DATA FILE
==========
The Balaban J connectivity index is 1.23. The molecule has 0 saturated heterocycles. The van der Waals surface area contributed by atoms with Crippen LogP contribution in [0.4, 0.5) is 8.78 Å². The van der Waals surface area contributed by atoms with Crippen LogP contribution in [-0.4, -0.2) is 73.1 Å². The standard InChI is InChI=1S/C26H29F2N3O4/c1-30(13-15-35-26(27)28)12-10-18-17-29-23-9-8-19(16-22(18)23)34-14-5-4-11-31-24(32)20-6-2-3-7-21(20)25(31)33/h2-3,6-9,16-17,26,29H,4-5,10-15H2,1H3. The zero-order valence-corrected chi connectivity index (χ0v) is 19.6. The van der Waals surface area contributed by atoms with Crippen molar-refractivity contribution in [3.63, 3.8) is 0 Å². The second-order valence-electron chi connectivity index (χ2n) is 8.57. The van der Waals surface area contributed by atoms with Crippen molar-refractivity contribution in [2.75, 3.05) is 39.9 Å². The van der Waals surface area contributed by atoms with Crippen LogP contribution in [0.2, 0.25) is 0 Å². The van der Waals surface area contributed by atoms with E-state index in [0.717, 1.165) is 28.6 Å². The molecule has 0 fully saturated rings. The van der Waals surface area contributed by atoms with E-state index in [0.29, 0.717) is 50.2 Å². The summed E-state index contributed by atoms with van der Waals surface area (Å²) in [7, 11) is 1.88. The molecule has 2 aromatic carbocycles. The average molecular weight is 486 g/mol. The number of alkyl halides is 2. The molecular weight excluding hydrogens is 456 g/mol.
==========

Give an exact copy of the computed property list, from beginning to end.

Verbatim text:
The Balaban J connectivity index is 1.23. The molecule has 0 saturated heterocycles. The van der Waals surface area contributed by atoms with Crippen LogP contribution in [0.4, 0.5) is 8.78 Å². The van der Waals surface area contributed by atoms with Crippen LogP contribution in [-0.4, -0.2) is 73.1 Å². The standard InChI is InChI=1S/C26H29F2N3O4/c1-30(13-15-35-26(27)28)12-10-18-17-29-23-9-8-19(16-22(18)23)34-14-5-4-11-31-24(32)20-6-2-3-7-21(20)25(31)33/h2-3,6-9,16-17,26,29H,4-5,10-15H2,1H3. The zero-order valence-corrected chi connectivity index (χ0v) is 19.6. The van der Waals surface area contributed by atoms with Crippen molar-refractivity contribution in [3.63, 3.8) is 0 Å². The second-order valence-electron chi connectivity index (χ2n) is 8.57. The van der Waals surface area contributed by atoms with Crippen molar-refractivity contribution in [2.75, 3.05) is 39.9 Å². The van der Waals surface area contributed by atoms with Crippen LogP contribution in [0.2, 0.25) is 0 Å². The van der Waals surface area contributed by atoms with E-state index in [0.717, 1.165) is 28.6 Å². The molecule has 0 fully saturated rings. The van der Waals surface area contributed by atoms with E-state index in [0.29, 0.717) is 50.2 Å². The summed E-state index contributed by atoms with van der Waals surface area (Å²) in [7, 11) is 1.88. The molecule has 2 aromatic carbocycles. The average molecular weight is 486 g/mol. The number of alkyl halides is 2. The molecular weight excluding hydrogens is 456 g/mol.